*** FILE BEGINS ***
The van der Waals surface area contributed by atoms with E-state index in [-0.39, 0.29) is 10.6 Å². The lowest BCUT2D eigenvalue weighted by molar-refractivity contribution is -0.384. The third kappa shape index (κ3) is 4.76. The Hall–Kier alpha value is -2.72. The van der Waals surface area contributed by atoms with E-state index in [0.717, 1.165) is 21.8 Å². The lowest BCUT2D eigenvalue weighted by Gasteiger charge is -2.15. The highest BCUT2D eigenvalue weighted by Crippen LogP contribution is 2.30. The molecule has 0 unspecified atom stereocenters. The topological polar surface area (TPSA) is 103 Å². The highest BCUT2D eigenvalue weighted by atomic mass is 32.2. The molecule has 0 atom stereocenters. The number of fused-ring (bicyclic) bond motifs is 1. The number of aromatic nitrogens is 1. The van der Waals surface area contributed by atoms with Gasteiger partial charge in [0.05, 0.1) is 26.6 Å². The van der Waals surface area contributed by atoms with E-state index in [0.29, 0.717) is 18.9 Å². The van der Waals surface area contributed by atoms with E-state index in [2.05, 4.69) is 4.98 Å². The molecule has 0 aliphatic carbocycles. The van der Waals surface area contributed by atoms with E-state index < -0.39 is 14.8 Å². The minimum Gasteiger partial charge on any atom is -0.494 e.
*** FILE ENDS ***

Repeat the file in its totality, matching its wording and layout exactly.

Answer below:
The van der Waals surface area contributed by atoms with E-state index in [-0.39, 0.29) is 10.6 Å². The lowest BCUT2D eigenvalue weighted by molar-refractivity contribution is -0.384. The third kappa shape index (κ3) is 4.76. The Hall–Kier alpha value is -2.72. The van der Waals surface area contributed by atoms with E-state index in [0.717, 1.165) is 21.8 Å². The lowest BCUT2D eigenvalue weighted by Gasteiger charge is -2.15. The highest BCUT2D eigenvalue weighted by Crippen LogP contribution is 2.30. The molecule has 0 unspecified atom stereocenters. The topological polar surface area (TPSA) is 103 Å². The highest BCUT2D eigenvalue weighted by atomic mass is 32.2. The molecule has 0 atom stereocenters. The number of fused-ring (bicyclic) bond motifs is 1. The number of aromatic nitrogens is 1. The van der Waals surface area contributed by atoms with Gasteiger partial charge in [0.05, 0.1) is 26.6 Å². The van der Waals surface area contributed by atoms with E-state index in [0.29, 0.717) is 18.9 Å². The van der Waals surface area contributed by atoms with E-state index in [2.05, 4.69) is 4.98 Å². The molecule has 0 aliphatic carbocycles. The van der Waals surface area contributed by atoms with E-state index < -0.39 is 14.8 Å². The minimum Gasteiger partial charge on any atom is -0.494 e.